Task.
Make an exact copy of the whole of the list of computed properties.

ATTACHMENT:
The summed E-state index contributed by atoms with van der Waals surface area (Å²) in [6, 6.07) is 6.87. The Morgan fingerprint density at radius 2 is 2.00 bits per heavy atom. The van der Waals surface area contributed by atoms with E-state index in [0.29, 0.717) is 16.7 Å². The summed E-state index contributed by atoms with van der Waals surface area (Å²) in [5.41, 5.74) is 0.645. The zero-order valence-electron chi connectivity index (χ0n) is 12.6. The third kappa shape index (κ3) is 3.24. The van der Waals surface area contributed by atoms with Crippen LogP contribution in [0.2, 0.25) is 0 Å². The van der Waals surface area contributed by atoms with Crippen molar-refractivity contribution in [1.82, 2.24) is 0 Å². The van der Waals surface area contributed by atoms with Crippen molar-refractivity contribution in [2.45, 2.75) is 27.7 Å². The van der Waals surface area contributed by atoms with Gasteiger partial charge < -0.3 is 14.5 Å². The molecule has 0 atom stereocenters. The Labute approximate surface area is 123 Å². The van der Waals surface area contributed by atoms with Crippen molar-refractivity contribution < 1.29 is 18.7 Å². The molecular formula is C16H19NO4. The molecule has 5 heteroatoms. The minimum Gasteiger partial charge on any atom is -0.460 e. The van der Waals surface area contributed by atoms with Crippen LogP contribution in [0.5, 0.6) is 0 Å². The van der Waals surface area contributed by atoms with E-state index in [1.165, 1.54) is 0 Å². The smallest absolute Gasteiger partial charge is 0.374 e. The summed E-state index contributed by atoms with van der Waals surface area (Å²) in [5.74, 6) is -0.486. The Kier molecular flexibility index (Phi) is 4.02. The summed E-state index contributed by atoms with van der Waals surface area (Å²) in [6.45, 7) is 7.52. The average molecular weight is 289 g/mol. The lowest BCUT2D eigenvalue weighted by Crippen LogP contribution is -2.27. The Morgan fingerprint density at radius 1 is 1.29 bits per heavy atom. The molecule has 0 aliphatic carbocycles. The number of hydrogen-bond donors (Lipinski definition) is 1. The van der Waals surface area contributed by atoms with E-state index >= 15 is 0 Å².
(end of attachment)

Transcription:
The summed E-state index contributed by atoms with van der Waals surface area (Å²) in [6, 6.07) is 6.87. The Morgan fingerprint density at radius 2 is 2.00 bits per heavy atom. The van der Waals surface area contributed by atoms with E-state index in [0.29, 0.717) is 16.7 Å². The summed E-state index contributed by atoms with van der Waals surface area (Å²) in [5.41, 5.74) is 0.645. The zero-order valence-electron chi connectivity index (χ0n) is 12.6. The third kappa shape index (κ3) is 3.24. The van der Waals surface area contributed by atoms with Crippen LogP contribution in [0.2, 0.25) is 0 Å². The van der Waals surface area contributed by atoms with Crippen molar-refractivity contribution in [1.82, 2.24) is 0 Å². The van der Waals surface area contributed by atoms with Crippen molar-refractivity contribution in [2.45, 2.75) is 27.7 Å². The van der Waals surface area contributed by atoms with Gasteiger partial charge < -0.3 is 14.5 Å². The molecule has 0 atom stereocenters. The Labute approximate surface area is 123 Å². The van der Waals surface area contributed by atoms with Crippen molar-refractivity contribution < 1.29 is 18.7 Å². The molecular formula is C16H19NO4. The molecule has 5 heteroatoms. The minimum Gasteiger partial charge on any atom is -0.460 e. The van der Waals surface area contributed by atoms with Crippen LogP contribution in [0.5, 0.6) is 0 Å². The van der Waals surface area contributed by atoms with E-state index in [1.165, 1.54) is 0 Å². The smallest absolute Gasteiger partial charge is 0.374 e. The summed E-state index contributed by atoms with van der Waals surface area (Å²) in [5.74, 6) is -0.486. The Kier molecular flexibility index (Phi) is 4.02. The summed E-state index contributed by atoms with van der Waals surface area (Å²) in [6.45, 7) is 7.52. The average molecular weight is 289 g/mol. The lowest BCUT2D eigenvalue weighted by Crippen LogP contribution is -2.27. The Morgan fingerprint density at radius 1 is 1.29 bits per heavy atom. The molecule has 0 aliphatic carbocycles. The number of hydrogen-bond donors (Lipinski definition) is 1. The van der Waals surface area contributed by atoms with E-state index >= 15 is 0 Å².